Investment project assessment

Solution We Give :

  • Investment financing from €50 million and more
  • Minimizing the contribution
  • of the project promoter
  • Investment loan term up to 20 years
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Modern methods for evaluating the attractiveness and effectiveness of investment projects play a vital role in making decisions on business development and expansion.

✓ Project finance and investment lending from GICC Investment Group:

• From €50 million and more.
• Investments up to 90% of the project cost.
• Loan term from 10 to 20 years.
International investment activity is growing rapidly, requiring businesses to increasingly sophisticated tools, knowledge and experience.

Assessing the attractiveness of investment projects in this process is becoming increasingly important, helping businesses make the right decisions.

GICC Investment Gruop, a Spanish company with international experience, offers large businesses professional assistance and support in the field of investment engineering and consulting.

We also offer corporate clients with services such as lending, project finance, loan guarantees, financial modeling, project management, etc.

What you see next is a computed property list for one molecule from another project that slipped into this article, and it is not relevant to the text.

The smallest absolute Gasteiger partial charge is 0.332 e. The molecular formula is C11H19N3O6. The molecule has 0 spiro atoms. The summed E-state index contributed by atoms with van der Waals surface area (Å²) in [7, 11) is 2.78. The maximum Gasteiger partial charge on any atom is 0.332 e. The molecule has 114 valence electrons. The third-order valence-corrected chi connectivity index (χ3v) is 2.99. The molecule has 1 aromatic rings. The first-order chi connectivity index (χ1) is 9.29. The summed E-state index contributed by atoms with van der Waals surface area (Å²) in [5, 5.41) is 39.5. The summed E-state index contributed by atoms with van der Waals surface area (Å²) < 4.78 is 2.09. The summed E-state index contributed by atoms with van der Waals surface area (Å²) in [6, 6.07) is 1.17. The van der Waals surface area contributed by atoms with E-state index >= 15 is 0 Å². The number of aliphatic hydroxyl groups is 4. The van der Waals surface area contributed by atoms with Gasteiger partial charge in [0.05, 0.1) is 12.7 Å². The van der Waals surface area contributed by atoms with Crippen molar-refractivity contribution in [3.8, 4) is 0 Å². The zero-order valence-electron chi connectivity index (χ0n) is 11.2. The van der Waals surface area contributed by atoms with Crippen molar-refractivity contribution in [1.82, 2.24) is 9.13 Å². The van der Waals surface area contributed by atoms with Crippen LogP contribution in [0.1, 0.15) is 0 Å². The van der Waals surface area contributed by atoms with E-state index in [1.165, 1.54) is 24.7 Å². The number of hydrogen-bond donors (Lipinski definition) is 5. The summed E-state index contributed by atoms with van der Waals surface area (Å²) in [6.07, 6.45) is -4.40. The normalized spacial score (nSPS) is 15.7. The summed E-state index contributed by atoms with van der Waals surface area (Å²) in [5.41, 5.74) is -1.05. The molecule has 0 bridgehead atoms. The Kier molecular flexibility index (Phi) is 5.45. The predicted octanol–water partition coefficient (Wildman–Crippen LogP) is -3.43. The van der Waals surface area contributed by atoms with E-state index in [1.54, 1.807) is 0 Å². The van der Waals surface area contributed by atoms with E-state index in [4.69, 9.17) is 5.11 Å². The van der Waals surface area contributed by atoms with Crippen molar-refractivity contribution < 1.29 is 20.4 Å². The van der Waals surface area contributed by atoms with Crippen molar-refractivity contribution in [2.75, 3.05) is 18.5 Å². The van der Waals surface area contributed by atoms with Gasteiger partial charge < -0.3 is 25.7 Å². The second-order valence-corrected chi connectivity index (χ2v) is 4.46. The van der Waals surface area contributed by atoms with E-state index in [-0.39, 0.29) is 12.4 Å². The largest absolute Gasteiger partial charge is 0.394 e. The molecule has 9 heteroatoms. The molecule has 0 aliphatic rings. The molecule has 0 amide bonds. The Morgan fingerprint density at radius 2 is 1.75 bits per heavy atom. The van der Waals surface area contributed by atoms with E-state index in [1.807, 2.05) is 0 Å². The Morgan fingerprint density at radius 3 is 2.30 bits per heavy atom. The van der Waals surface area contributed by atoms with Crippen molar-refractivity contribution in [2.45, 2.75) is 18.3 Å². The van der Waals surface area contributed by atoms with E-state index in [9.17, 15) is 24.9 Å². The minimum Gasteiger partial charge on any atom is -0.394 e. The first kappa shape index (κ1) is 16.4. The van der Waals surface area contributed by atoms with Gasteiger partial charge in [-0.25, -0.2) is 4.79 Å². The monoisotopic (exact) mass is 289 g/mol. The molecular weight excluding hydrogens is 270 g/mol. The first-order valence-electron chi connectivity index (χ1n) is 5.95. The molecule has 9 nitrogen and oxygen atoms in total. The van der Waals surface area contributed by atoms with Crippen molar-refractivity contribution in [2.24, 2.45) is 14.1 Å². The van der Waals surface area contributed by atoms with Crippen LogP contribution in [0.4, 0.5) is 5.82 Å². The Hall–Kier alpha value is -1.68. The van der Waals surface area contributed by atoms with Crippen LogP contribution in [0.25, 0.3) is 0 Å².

GICC, with its Spanish and foreign partners, is ready to assist you in the construction and modernization of large facilities under the EPC contract.

To find out more, contact our representatives and get a free consultation at any convenient time.

Methods and approaches to assessing the attractiveness of investment projects

In the context of investment consulting, the assessment of the attractiveness of investment projects has quantitative and qualitative aspects.

This depends, among other things, on the objectives of the investor, which may be expressed, for example, in obtaining the maximum possible income or the strategic expansion of the business and the conquest of new markets.

The criteria and methods used today in investment consulting are well developed and widely used in practice. The essence of modern methods is presented below.